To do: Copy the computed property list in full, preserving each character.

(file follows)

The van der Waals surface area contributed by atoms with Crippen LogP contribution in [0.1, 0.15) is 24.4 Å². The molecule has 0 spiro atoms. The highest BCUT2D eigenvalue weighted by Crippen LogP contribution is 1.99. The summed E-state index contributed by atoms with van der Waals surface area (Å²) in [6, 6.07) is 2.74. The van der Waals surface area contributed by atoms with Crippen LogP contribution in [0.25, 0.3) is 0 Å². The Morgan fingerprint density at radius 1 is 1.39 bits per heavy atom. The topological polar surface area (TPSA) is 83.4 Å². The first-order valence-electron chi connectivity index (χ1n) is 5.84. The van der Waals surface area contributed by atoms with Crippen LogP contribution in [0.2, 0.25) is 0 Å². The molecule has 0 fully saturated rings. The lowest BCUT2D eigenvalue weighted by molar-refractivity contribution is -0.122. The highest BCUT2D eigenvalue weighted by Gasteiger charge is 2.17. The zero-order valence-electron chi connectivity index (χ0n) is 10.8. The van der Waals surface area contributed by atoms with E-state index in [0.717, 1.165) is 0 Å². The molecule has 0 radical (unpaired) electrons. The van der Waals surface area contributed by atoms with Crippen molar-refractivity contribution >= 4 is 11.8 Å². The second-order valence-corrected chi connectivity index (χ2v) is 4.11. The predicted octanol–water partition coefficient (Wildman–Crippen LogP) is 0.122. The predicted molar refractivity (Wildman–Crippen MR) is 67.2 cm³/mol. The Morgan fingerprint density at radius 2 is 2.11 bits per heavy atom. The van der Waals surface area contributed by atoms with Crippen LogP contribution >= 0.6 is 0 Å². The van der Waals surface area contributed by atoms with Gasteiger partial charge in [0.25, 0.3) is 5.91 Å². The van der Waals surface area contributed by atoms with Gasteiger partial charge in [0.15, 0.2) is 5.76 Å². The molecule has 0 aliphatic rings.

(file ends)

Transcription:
The van der Waals surface area contributed by atoms with Crippen LogP contribution in [0.1, 0.15) is 24.4 Å². The molecule has 0 spiro atoms. The highest BCUT2D eigenvalue weighted by Crippen LogP contribution is 1.99. The summed E-state index contributed by atoms with van der Waals surface area (Å²) in [6, 6.07) is 2.74. The van der Waals surface area contributed by atoms with Crippen LogP contribution in [0.25, 0.3) is 0 Å². The Morgan fingerprint density at radius 1 is 1.39 bits per heavy atom. The topological polar surface area (TPSA) is 83.4 Å². The first-order valence-electron chi connectivity index (χ1n) is 5.84. The van der Waals surface area contributed by atoms with Crippen LogP contribution in [0.2, 0.25) is 0 Å². The molecule has 0 fully saturated rings. The lowest BCUT2D eigenvalue weighted by molar-refractivity contribution is -0.122. The highest BCUT2D eigenvalue weighted by Gasteiger charge is 2.17. The zero-order valence-electron chi connectivity index (χ0n) is 10.8. The van der Waals surface area contributed by atoms with E-state index in [0.717, 1.165) is 0 Å². The molecule has 0 radical (unpaired) electrons. The van der Waals surface area contributed by atoms with Crippen molar-refractivity contribution >= 4 is 11.8 Å². The second-order valence-corrected chi connectivity index (χ2v) is 4.11. The predicted octanol–water partition coefficient (Wildman–Crippen LogP) is 0.122. The predicted molar refractivity (Wildman–Crippen MR) is 67.2 cm³/mol. The Morgan fingerprint density at radius 2 is 2.11 bits per heavy atom. The van der Waals surface area contributed by atoms with Crippen LogP contribution >= 0.6 is 0 Å². The van der Waals surface area contributed by atoms with Gasteiger partial charge in [0.25, 0.3) is 5.91 Å². The van der Waals surface area contributed by atoms with Gasteiger partial charge in [0.15, 0.2) is 5.76 Å². The molecule has 0 aliphatic rings.